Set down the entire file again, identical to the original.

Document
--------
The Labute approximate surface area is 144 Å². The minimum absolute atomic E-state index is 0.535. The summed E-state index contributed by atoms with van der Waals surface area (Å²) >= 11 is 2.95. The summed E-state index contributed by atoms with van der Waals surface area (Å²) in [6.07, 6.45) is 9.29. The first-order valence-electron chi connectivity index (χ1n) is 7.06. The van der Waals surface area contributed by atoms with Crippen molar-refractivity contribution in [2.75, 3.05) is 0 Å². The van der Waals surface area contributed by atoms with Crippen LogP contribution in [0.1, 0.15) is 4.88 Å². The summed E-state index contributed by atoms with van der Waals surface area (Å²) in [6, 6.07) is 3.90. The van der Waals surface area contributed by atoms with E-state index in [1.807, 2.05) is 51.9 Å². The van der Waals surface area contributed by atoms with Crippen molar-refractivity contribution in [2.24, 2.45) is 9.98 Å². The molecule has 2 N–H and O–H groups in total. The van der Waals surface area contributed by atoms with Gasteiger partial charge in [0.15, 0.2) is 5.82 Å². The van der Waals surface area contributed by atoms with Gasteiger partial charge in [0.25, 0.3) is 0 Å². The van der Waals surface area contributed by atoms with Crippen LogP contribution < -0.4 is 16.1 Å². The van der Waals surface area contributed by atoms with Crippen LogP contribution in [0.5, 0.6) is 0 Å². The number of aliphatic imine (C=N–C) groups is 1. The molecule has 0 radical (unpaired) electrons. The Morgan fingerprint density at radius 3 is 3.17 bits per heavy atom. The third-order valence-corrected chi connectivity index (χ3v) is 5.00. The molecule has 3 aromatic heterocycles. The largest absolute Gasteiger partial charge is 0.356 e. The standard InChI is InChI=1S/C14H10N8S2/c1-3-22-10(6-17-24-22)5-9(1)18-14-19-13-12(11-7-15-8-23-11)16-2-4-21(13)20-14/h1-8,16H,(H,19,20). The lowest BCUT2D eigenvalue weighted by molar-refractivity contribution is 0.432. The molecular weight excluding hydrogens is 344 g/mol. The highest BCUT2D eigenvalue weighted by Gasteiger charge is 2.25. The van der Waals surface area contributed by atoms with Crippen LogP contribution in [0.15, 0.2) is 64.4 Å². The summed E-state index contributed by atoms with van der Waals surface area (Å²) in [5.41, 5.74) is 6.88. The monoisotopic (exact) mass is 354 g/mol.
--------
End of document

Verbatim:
The Labute approximate surface area is 144 Å². The minimum absolute atomic E-state index is 0.535. The summed E-state index contributed by atoms with van der Waals surface area (Å²) >= 11 is 2.95. The summed E-state index contributed by atoms with van der Waals surface area (Å²) in [6.07, 6.45) is 9.29. The first-order valence-electron chi connectivity index (χ1n) is 7.06. The van der Waals surface area contributed by atoms with Crippen molar-refractivity contribution in [2.75, 3.05) is 0 Å². The van der Waals surface area contributed by atoms with Crippen LogP contribution in [0.1, 0.15) is 4.88 Å². The summed E-state index contributed by atoms with van der Waals surface area (Å²) in [6, 6.07) is 3.90. The van der Waals surface area contributed by atoms with E-state index in [1.807, 2.05) is 51.9 Å². The van der Waals surface area contributed by atoms with Crippen molar-refractivity contribution in [2.24, 2.45) is 9.98 Å². The molecule has 2 N–H and O–H groups in total. The van der Waals surface area contributed by atoms with Gasteiger partial charge in [0.15, 0.2) is 5.82 Å². The van der Waals surface area contributed by atoms with Gasteiger partial charge in [0.25, 0.3) is 0 Å². The van der Waals surface area contributed by atoms with Crippen LogP contribution < -0.4 is 16.1 Å². The van der Waals surface area contributed by atoms with Crippen LogP contribution in [0.5, 0.6) is 0 Å². The number of aliphatic imine (C=N–C) groups is 1. The molecule has 0 radical (unpaired) electrons. The Morgan fingerprint density at radius 3 is 3.17 bits per heavy atom. The third-order valence-corrected chi connectivity index (χ3v) is 5.00. The molecule has 3 aromatic heterocycles. The largest absolute Gasteiger partial charge is 0.356 e. The standard InChI is InChI=1S/C14H10N8S2/c1-3-22-10(6-17-24-22)5-9(1)18-14-19-13-12(11-7-15-8-23-11)16-2-4-21(13)20-14/h1-8,16H,(H,19,20). The lowest BCUT2D eigenvalue weighted by molar-refractivity contribution is 0.432. The molecular weight excluding hydrogens is 344 g/mol. The highest BCUT2D eigenvalue weighted by Gasteiger charge is 2.25. The van der Waals surface area contributed by atoms with Crippen LogP contribution in [0.15, 0.2) is 64.4 Å². The summed E-state index contributed by atoms with van der Waals surface area (Å²) in [5.41, 5.74) is 6.88. The monoisotopic (exact) mass is 354 g/mol.